# Oscilloscope Probe

Discussion in 'Test & Measurement Forum' started by gopalyajur, Jan 18, 2011.

1. ### gopalyajur Thread Starter Active Member

Jan 3, 2010
93
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Hello all,

I recently purchased this oscilloscope from ebay

http://cgi.ebay.de/DSO-2090-100Msa-...182305118&po=&ps=63&clkid=6451951991321486562

I am pretty happy with its performance. I recently made a very basic inverter using arduino and I would like to measure its wave form using my new oscilloscope. The problem is the o/p voltage is above 1 Kv but with very low currents, which I cannot measure with my 10 X probe and oscilloscopes max voltage rating is 30 V p-p.

Can I just use a voltage divider connected to my probes and do the measurements. Or do I need to purchase 100 X probes (seems to pretty expensive).

I would like to hear from the experts before frying my new oscilloscope and my macbook.

2. ### JDT Well-Known Member

Feb 12, 2009
658
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You could make your own. But you will have to be very careful if you do not want to fry your new 'scope and computer. Or yourself.

Basically, a X10 probe relies on the fact that the input impedance of most 'scopes is 1MΩ. So the probe is a 9MΩ resistor.

If you built a probe with a 99MΩ resistor you will have a X100 probe. Or 999MΩ for X1000.

But there are a some problems:

These probes rely of the scope's input impedance. If you unplug it, then the full input voltage appears on the connector. Worse, it depends on the ground connection. Open the ground and all the equipment will be at the input voltage.

The input impedance of the 'scope is not just 1MΩ. It also has some parallel capacitance. Therefore the probe needs some parallel capacitance to form a potential divider at high frequencies. In a X10 probe this capacitance will be about 9X the input capacitance. This capacitor must safely block the operating voltage.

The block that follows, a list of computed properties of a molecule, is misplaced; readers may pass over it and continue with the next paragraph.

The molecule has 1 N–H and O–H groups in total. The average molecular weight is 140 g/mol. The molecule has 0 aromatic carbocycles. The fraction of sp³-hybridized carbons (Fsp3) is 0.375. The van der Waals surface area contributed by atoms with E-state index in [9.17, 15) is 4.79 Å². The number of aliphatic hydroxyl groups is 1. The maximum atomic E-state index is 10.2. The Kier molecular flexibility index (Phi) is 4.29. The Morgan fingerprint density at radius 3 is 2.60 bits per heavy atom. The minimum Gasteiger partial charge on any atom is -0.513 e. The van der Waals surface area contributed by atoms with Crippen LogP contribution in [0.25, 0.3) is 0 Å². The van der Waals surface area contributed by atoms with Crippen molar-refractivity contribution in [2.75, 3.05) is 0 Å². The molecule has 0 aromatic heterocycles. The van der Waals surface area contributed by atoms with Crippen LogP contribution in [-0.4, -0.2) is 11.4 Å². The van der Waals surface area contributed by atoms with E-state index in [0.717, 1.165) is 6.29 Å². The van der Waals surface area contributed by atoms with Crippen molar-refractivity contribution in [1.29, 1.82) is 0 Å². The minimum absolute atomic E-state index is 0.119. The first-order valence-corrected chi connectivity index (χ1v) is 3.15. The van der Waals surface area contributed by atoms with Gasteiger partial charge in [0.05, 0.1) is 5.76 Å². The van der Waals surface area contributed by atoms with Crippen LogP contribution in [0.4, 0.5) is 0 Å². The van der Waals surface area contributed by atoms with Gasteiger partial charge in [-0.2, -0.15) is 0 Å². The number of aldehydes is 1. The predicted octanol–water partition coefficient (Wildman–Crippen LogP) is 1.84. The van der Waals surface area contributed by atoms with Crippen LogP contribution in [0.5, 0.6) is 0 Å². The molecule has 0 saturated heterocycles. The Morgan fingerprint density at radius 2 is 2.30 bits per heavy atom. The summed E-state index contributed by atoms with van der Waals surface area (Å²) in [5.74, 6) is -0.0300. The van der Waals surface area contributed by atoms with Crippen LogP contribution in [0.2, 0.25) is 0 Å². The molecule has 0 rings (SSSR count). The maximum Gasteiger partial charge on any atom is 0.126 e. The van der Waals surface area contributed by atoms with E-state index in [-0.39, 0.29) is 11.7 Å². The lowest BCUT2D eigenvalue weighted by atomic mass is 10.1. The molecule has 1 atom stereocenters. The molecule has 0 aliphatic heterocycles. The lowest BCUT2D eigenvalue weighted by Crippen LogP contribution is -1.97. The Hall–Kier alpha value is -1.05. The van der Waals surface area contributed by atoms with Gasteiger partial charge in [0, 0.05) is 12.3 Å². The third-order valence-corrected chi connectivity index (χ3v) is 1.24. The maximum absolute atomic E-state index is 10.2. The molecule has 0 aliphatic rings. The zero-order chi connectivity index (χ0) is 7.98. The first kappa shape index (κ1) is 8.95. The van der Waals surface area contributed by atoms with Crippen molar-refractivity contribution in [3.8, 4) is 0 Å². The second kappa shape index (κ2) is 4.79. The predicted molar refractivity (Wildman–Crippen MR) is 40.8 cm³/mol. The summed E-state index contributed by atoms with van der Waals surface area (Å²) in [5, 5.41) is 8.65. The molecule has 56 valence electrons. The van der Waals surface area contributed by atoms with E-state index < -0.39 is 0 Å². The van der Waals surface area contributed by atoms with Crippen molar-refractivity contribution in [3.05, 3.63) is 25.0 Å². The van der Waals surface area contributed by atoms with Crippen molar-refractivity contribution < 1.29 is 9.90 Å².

A better way:
I think your best solution is to design into the inverter an internal X10 or X100 voltage divider using lower value resistors and provide a "test point" at a safe voltage to connect the 'scope. The input impedance of your 'scope using a X10 probe will be about 10MΩ so design your internal voltage divider so that when loaded with this load it will give the correct result.

Actually, most DVM's also have about 10MΩ input impedance so you could check that the voltage divider is working by measuring with this before connecting the expensive 'scope and PC.

Jan 18, 2008
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4. ### tom66 Senior Member

May 9, 2009
2,613
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You could make a 1000X probe go into a high speed op-amp or JFET buffer. It would require a very high voltage to damage (>1000V) and the worst case is you damage your probe unless you go as far as to break down the JFET gates, which would be unlikely, assuming you pick sufficient values, and like jpanhalt said, your resistors are rated for high voltages. You could probably build an adapter/probe yourself.

5. ### BillB3857 AAC Fanatic!

Feb 28, 2009
2,419
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If you are using a transformer to generate the HV, measure the low voltage side with the scope and multiply by the transformer ratio.

May 9, 2009
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7. ### marshallf3 Well-Known Member

Jul 26, 2010
2,358
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Most probes have a variable capacitor in them to balance the matching part out.
I don't feel like explaining this, someone else please fill in the holes?

8. ### gopalyajur Thread Starter Active Member

Jan 3, 2010
93
12

I will go through the video on how to make 1000 X probe

If have to use the voltage divider is it correct
that I connect a 323 MΩ resistor in series with the o/p of the transformer for 1000 V. That would mean drop of 970 V across the 323 MΩ resistor and 30 V across my probes having an internal resistance of 10 MΩ.

Last edited: Jan 18, 2011

Dec 26, 2010
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The problem here is that a "high impedance" oscilloscope input typically behaves like a 1MΩ resistor Rin, in parallel with a capacitance Cin of something like 15pF plus the capacitance of any connecting cable. If a 10X probe simply consisted of a 9MΩ series resistance Rs, the result would be accurate attenuation only from DC up to a few kHz. At higher frequencies, where the reactance of the oscilloscope input capacitance is smaller than its input resistance, the response using such an uncompensated probe would drop off at 6dB/octave.

The remedy is to arrange a small capacitance C1 in parallel with the probe series resistor. If this can be chosen so that Rs*C1 = Rin*Cin, the probe frequency response can be corrected. Unfortunately, Cin may vary between different instruments. To allow for this C1 could be made variable, but this is not so commonly done. More usually, C1 is fixed at the right value to give correct results with the highest expected Cin, and a second trimmer capacitor C2 is placed in parallel with oscilloscope input, so that extra capacitance can be added when using oscilloscopes with lower Cin.